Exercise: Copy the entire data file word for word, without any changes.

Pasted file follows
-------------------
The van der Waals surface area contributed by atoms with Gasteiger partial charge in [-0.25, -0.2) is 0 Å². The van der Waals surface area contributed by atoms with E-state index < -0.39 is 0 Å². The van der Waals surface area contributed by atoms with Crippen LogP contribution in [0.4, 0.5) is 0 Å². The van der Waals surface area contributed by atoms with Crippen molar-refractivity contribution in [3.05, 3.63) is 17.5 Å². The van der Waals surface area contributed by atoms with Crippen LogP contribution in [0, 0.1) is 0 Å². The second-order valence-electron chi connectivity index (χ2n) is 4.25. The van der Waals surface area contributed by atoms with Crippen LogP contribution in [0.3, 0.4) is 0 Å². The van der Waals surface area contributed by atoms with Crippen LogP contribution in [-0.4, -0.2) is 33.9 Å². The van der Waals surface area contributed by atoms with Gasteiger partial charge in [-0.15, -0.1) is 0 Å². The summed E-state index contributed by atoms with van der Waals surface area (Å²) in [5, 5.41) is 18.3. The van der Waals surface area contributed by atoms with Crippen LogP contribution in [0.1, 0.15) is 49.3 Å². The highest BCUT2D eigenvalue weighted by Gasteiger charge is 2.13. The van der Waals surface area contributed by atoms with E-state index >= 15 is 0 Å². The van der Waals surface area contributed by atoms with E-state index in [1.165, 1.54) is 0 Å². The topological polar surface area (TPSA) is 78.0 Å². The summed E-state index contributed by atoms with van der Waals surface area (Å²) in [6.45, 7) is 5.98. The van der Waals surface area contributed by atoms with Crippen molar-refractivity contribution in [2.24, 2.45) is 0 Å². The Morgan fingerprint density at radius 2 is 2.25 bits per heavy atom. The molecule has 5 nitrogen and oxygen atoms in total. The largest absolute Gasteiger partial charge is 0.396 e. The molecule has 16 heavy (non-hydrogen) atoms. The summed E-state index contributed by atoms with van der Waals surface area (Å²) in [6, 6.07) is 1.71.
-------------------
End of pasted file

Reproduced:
The van der Waals surface area contributed by atoms with Gasteiger partial charge in [-0.25, -0.2) is 0 Å². The van der Waals surface area contributed by atoms with E-state index < -0.39 is 0 Å². The van der Waals surface area contributed by atoms with Crippen LogP contribution in [0.4, 0.5) is 0 Å². The van der Waals surface area contributed by atoms with Crippen molar-refractivity contribution in [3.05, 3.63) is 17.5 Å². The van der Waals surface area contributed by atoms with Crippen LogP contribution in [0, 0.1) is 0 Å². The second-order valence-electron chi connectivity index (χ2n) is 4.25. The van der Waals surface area contributed by atoms with Crippen LogP contribution in [0.3, 0.4) is 0 Å². The van der Waals surface area contributed by atoms with Crippen LogP contribution in [-0.4, -0.2) is 33.9 Å². The van der Waals surface area contributed by atoms with Gasteiger partial charge in [-0.15, -0.1) is 0 Å². The summed E-state index contributed by atoms with van der Waals surface area (Å²) in [5, 5.41) is 18.3. The van der Waals surface area contributed by atoms with Crippen LogP contribution in [0.1, 0.15) is 49.3 Å². The highest BCUT2D eigenvalue weighted by Gasteiger charge is 2.13. The van der Waals surface area contributed by atoms with E-state index >= 15 is 0 Å². The van der Waals surface area contributed by atoms with E-state index in [1.165, 1.54) is 0 Å². The topological polar surface area (TPSA) is 78.0 Å². The summed E-state index contributed by atoms with van der Waals surface area (Å²) in [6.45, 7) is 5.98. The van der Waals surface area contributed by atoms with Crippen molar-refractivity contribution in [2.24, 2.45) is 0 Å². The Morgan fingerprint density at radius 2 is 2.25 bits per heavy atom. The molecule has 5 nitrogen and oxygen atoms in total. The largest absolute Gasteiger partial charge is 0.396 e. The molecule has 16 heavy (non-hydrogen) atoms. The summed E-state index contributed by atoms with van der Waals surface area (Å²) in [6, 6.07) is 1.71.